Please Note: This article is written for users of the following Microsoft Word versions: 97, 2000, 2002, and 2003. If you are using a later version (Word 2007 or later), this tip may not work for you. For a version of this tip written specifically for later versions of Word, click here: Faster Picture Displaying.

Faster Picture Displaying

by Allen Wyatt
(last updated March 20, 2013)

Patricia wants to know how she can I get a photo that she's inserted into a Word document to show up immediately when opening the document. When she copies a photo or attaches a scanned photo to a Word document, she notices a delay before the photo appears when later opening the document. She often has to scroll past the photo to get it to appear.

This seems to be rather common behavior for Word. More properly, one could say that it is common behavior for Windows. Why? Because Word needs to call upon the operating system to display graphic images on the screen, and delays in presenting those images can, more often than not, be traced to the speed at which the operating system responds to such requests.

There is very little you can do to speed things up, short of getting more memory, faster memory, and (perhaps) a more powerful graphics card. You could, however, make it easier for Word and Windows to display the pictures by making the pictures more simplistic. For instance, resize them so that they are closer to the size you want them in the document. You could also reduce the number of colors in the picture or reduce its resolution in some way.

Of course, all of these manipulations of the pictures should be done outside of Word. The idea is to make the pictures simpler for Word to process. If they are simpler, then they will display quicker.

WordTips is your source for cost-effective Microsoft Word training. (Microsoft Word is the most popular word processing software in the world.) This tip (443) applies to Microsoft Word 97, 2000, 2002, and 2003. You can find a version of this tip for the ribbon interface of Word (Word 2007 and later) here: Faster Picture Displaying.

Author Bio

Allen Wyatt

With more than 50 non-fiction books and numerous magazine articles to his credit, Allen Wyatt is an internationally recognized author. He  is president of Sharon Parq Associates, a computer and publishing services company. ...

MORE FROM ALLEN

Understanding Add-Ins

The primary way to extend what Excel can do is through the use of add-ins. This tip explains what they are and the benefits ...

Discover More

Printing a Number of Different Pages

If you don't need to print an entire workbook, it can be confusing to figure out how to print just certain pages. This tip ...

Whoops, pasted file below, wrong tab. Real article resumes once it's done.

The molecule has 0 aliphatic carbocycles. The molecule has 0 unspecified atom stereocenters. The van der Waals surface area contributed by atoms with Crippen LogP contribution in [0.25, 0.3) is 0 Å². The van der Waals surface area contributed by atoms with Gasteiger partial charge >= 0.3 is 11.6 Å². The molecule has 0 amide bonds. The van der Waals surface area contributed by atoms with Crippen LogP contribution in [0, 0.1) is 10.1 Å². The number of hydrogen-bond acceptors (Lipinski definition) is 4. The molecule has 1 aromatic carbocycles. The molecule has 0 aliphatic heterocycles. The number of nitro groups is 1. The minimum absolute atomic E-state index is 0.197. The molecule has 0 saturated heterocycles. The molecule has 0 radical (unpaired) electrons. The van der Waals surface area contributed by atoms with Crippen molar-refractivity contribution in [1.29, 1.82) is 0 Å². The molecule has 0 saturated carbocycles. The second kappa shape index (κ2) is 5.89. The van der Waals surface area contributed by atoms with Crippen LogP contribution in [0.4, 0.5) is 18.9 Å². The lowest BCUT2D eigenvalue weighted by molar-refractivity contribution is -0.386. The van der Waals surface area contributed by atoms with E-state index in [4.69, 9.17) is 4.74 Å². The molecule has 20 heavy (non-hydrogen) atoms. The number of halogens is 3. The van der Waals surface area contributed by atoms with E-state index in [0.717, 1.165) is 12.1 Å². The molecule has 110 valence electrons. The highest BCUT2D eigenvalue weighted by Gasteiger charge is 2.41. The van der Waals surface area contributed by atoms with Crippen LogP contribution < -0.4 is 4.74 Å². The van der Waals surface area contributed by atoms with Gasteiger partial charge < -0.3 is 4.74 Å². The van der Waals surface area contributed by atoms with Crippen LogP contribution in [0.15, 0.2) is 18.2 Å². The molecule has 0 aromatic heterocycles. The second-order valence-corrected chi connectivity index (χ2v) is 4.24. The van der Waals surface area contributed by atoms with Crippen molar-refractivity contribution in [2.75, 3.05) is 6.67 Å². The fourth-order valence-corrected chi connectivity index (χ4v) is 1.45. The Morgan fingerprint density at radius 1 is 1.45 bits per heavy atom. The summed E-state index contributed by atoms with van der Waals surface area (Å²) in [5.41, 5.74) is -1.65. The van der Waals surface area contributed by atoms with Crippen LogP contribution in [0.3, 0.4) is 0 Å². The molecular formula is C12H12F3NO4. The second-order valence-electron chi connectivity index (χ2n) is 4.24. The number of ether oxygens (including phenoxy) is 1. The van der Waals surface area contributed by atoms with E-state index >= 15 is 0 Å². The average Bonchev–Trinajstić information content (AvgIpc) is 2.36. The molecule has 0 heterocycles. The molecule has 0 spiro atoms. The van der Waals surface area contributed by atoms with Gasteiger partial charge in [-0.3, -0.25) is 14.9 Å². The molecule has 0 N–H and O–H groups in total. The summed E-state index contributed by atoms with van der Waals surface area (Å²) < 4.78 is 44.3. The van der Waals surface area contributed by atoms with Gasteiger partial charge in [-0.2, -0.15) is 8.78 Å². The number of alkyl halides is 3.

Discover More

Creating Sparklines

Want a cool, small chart to show what your data is doing? You need a sparkline, discussed in this tip.

Discover More

Do More in Less Time! Are you ready to harness the full power of Word 2013 to create professional documents? In this comprehensive guide you'll learn the skills and techniques for efficiently building the documents you need for your professional and your personal life. Check out Word 2013 In Depth today!

MORE WORDTIPS (MENU)

Disappearing Graphics Groups

Grouping graphics together can be a great way to manage them easier. Doing the grouping, however, could have unintended ...

Discover More

Selecting a Graphic that is Behind Text

Position a graphic so that it is "behind" your text, and it may seem like you can no longer select the graphic. Here's how ...

Discover More

Keeping Callouts Positioned

Using graphics to add callouts to your graphics is a common occurrence in Word. Here's how to stop all those graphics from ...

Discover More
Subscribe

FREE SERVICE: Get tips like this every week in WordTips, a free productivity newsletter. Enter your address and click "Subscribe."

View most recent newsletter.

Comments for this tip:

If you would like to add an image to your comment (not an avatar, but an image to help in making the point of your comment), include the characters [{fig}] in your comment text. You’ll be prompted to upload your image when you submit the comment. Images larger than 600px wide or 1000px tall will be reduced. Up to three images may be included in a comment. All images are subject to review. Commenting privileges may be curtailed if inappropriate images are posted.

What is 9 - 7?

There are currently no comments for this tip. (Be the first to leave your comment—just use the simple form above!)


This Site

Got a version of Word that uses the menu interface (Word 97, Word 2000, Word 2002, or Word 2003)? This site is for you! If you use a later version of Word, visit our WordTips site focusing on the ribbon interface.

Newest Tips
Subscribe

FREE SERVICE: Get tips like this every week in WordTips, a free productivity newsletter. Enter your address and click "Subscribe."

(Your e-mail address is not shared with anyone, ever.)

View the most recent newsletter.

Links and Sharing